Having said this, we are aware that we are a collective that researches and produces together on minimal resources, while the results of the inquiry call for interventions in many different areas. Initially, this mismatch of resources and the need for action seemed overwhelming until we realised that we could effectively create alliances with other groups who similarly struggle against precarisation – some of which we have connected with throughout the process of the inquiry, such as ReRePre (Rete dei Redattori Precari - network of precarious editors) and ACTA (Associazione Consulenti Terziario Avanzato). Furthermore, we realised that in order for us to progress, it was important to find aspects within the inquiry that we could tackle with methods that would energise us. Ultimately, we decided to focus on what is most important to us, namely not to de-precarise designers as they are – because we are aware that much of what designers do is oiling the mechanisms of a mode of production that depletes not only designers but also other humans and non-humans – but to create both careful and strategic interventions against precarisation that also move towards politicising and transforming the activities of designers.

We have since begun to work on the elaboration of workshops and tools for designers and design students that address two areas:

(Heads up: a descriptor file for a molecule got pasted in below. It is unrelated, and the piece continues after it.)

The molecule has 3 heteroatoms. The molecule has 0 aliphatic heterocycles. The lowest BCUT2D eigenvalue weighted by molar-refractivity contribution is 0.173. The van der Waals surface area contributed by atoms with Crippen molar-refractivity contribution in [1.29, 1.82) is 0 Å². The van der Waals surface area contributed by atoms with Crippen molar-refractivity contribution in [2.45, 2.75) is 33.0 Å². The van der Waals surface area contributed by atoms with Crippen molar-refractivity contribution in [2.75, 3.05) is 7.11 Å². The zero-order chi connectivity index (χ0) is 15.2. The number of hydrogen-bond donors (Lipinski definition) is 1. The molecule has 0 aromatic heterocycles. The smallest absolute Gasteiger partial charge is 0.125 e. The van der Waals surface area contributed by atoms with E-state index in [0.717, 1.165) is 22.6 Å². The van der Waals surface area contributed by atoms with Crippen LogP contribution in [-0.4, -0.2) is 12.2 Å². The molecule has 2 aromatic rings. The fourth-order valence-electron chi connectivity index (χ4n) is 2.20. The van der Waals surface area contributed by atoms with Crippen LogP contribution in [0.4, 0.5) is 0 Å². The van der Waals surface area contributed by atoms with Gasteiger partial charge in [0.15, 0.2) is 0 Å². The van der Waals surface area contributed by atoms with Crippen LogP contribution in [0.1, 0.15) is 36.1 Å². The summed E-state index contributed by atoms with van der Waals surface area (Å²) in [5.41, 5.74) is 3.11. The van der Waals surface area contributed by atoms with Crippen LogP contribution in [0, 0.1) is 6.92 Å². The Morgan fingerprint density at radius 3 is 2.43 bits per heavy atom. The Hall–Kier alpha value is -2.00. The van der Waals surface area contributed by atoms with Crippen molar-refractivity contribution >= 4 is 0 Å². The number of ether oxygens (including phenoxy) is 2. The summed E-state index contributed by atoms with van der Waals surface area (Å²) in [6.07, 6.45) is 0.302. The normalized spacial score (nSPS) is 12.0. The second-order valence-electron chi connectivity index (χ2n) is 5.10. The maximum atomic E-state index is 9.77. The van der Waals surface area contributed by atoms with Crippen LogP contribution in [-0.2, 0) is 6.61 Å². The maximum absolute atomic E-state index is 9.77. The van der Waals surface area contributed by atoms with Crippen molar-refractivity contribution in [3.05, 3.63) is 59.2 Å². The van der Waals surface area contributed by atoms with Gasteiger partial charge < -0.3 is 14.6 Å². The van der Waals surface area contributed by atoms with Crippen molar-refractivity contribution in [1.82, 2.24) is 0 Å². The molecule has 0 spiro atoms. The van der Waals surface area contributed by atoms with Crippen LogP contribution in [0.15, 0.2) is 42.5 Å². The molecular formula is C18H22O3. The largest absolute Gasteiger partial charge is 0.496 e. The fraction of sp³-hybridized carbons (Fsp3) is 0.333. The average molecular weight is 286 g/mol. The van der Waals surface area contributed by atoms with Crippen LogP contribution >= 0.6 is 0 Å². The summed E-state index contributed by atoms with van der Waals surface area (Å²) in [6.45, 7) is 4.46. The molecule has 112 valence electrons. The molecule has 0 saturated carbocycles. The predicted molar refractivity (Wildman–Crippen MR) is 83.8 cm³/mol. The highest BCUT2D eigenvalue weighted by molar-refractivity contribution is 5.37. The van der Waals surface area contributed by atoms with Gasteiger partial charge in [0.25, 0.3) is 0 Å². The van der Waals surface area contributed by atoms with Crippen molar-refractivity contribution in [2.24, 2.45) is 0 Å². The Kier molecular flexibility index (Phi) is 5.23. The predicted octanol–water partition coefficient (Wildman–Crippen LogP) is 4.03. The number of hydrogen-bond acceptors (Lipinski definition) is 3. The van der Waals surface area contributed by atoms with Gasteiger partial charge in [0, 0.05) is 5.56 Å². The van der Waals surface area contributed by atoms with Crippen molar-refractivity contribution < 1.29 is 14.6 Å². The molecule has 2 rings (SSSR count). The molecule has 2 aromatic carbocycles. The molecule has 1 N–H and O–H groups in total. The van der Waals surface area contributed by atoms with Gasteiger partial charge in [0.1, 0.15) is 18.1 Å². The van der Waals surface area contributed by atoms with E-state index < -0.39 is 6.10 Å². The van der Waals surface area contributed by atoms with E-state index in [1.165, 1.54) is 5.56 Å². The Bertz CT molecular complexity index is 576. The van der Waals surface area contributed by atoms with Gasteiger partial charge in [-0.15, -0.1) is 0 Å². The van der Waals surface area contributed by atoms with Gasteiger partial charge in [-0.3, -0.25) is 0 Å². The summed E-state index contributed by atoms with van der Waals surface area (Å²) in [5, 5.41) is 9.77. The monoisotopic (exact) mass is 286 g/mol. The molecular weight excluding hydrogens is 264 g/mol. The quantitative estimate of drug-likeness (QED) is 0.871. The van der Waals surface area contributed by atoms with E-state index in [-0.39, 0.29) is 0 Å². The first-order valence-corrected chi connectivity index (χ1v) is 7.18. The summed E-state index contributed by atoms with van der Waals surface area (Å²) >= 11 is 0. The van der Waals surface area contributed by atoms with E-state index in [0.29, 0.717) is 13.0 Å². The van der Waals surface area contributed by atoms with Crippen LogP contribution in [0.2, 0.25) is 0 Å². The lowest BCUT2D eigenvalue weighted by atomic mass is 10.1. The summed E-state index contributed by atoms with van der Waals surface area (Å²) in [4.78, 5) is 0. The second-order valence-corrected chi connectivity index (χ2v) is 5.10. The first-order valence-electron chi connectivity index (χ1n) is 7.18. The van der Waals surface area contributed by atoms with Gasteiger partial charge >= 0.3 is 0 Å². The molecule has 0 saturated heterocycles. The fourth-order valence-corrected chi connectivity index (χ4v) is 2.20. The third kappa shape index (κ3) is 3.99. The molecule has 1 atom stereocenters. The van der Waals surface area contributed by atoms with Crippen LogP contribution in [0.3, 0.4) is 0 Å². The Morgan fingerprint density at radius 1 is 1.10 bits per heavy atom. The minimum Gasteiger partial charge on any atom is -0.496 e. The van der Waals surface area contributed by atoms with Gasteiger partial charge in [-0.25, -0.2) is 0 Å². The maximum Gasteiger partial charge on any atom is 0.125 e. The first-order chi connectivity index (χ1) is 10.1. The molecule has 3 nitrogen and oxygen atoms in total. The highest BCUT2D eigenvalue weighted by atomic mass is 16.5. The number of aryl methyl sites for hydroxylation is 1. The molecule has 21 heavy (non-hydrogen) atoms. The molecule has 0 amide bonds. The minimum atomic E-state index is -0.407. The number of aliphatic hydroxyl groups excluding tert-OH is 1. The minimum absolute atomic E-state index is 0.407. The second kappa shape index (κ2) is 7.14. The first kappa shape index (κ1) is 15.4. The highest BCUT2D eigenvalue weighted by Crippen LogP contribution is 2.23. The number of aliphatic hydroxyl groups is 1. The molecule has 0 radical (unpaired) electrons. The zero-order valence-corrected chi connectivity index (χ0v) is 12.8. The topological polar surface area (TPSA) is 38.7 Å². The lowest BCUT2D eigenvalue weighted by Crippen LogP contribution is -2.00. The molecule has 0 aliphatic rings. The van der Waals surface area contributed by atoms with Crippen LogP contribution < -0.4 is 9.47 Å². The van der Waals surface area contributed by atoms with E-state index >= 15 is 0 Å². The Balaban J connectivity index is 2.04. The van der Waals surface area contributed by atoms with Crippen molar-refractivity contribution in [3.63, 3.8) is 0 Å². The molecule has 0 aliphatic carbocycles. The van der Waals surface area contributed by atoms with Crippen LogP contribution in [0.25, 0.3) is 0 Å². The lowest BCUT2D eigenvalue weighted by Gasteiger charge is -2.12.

1. engaging designers in considering design as work – who gains from the work designers produce? How much do people in other professions earn? What are their rights as workers? What is considered work and what is not? To what extent does working as a designer mean spending time standing up for one’s rights and how might one do that? How does one master the creation and negotiation of estimates, of contracts that work in the design-workers’ favour?
  2. re-imagining what it means to work as a designer – what is a ‘career’? What is success and failure and who measures them? What potential do relationships of solidarity hold vs. relations of competition? What measures can empower female designers to stay in the profession? What unconventional paths can be developed in working as a designer?